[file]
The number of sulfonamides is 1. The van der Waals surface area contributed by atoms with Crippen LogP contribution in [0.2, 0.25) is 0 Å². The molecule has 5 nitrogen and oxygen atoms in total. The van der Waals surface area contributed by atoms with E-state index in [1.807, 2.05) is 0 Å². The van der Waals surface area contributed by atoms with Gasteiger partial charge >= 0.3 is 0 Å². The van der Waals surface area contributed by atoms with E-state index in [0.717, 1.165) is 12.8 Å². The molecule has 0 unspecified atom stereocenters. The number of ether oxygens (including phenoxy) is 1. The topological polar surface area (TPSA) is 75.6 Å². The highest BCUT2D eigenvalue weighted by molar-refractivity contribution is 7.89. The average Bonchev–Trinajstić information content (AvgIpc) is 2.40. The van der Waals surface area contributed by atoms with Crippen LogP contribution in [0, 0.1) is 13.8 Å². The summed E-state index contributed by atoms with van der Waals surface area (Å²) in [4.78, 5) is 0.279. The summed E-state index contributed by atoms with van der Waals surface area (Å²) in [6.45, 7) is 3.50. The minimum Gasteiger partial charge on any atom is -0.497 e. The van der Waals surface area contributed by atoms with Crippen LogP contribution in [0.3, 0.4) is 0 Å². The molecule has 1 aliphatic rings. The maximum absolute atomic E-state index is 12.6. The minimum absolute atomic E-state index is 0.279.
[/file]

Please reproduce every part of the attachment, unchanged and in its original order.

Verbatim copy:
The number of sulfonamides is 1. The van der Waals surface area contributed by atoms with Crippen LogP contribution in [0.2, 0.25) is 0 Å². The molecule has 5 nitrogen and oxygen atoms in total. The van der Waals surface area contributed by atoms with E-state index in [1.807, 2.05) is 0 Å². The van der Waals surface area contributed by atoms with Gasteiger partial charge >= 0.3 is 0 Å². The van der Waals surface area contributed by atoms with E-state index in [0.717, 1.165) is 12.8 Å². The molecule has 0 unspecified atom stereocenters. The number of ether oxygens (including phenoxy) is 1. The topological polar surface area (TPSA) is 75.6 Å². The highest BCUT2D eigenvalue weighted by molar-refractivity contribution is 7.89. The average Bonchev–Trinajstić information content (AvgIpc) is 2.40. The van der Waals surface area contributed by atoms with Crippen LogP contribution in [0, 0.1) is 13.8 Å². The summed E-state index contributed by atoms with van der Waals surface area (Å²) in [4.78, 5) is 0.279. The summed E-state index contributed by atoms with van der Waals surface area (Å²) in [6.45, 7) is 3.50. The minimum Gasteiger partial charge on any atom is -0.497 e. The van der Waals surface area contributed by atoms with Crippen LogP contribution in [0.3, 0.4) is 0 Å². The molecule has 1 aliphatic rings. The maximum absolute atomic E-state index is 12.6. The minimum absolute atomic E-state index is 0.279.